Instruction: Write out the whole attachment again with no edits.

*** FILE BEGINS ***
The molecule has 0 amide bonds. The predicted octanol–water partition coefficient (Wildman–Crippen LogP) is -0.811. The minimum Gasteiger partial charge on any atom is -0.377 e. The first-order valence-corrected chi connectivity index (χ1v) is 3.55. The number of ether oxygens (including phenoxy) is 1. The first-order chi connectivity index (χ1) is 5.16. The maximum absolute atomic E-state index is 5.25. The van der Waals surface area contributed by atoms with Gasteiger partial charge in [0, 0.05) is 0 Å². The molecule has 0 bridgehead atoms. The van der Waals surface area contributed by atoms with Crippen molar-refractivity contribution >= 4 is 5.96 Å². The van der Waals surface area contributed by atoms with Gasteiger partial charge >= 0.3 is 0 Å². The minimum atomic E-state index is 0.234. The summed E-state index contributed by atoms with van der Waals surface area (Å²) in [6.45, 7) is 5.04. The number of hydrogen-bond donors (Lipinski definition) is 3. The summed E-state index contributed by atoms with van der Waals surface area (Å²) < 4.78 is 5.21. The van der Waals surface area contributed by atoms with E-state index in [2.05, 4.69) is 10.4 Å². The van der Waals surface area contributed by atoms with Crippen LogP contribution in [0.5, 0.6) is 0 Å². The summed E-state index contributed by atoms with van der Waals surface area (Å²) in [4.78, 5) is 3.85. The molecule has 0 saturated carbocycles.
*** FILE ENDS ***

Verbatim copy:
The molecule has 0 amide bonds. The predicted octanol–water partition coefficient (Wildman–Crippen LogP) is -0.811. The minimum Gasteiger partial charge on any atom is -0.377 e. The first-order valence-corrected chi connectivity index (χ1v) is 3.55. The number of ether oxygens (including phenoxy) is 1. The first-order chi connectivity index (χ1) is 5.16. The maximum absolute atomic E-state index is 5.25. The van der Waals surface area contributed by atoms with Gasteiger partial charge in [0, 0.05) is 0 Å². The molecule has 0 bridgehead atoms. The van der Waals surface area contributed by atoms with Crippen molar-refractivity contribution >= 4 is 5.96 Å². The van der Waals surface area contributed by atoms with Gasteiger partial charge >= 0.3 is 0 Å². The minimum atomic E-state index is 0.234. The summed E-state index contributed by atoms with van der Waals surface area (Å²) in [6.45, 7) is 5.04. The number of hydrogen-bond donors (Lipinski definition) is 3. The summed E-state index contributed by atoms with van der Waals surface area (Å²) < 4.78 is 5.21. The van der Waals surface area contributed by atoms with E-state index in [2.05, 4.69) is 10.4 Å². The van der Waals surface area contributed by atoms with Crippen LogP contribution in [0.5, 0.6) is 0 Å². The summed E-state index contributed by atoms with van der Waals surface area (Å²) in [4.78, 5) is 3.85. The molecule has 0 saturated carbocycles.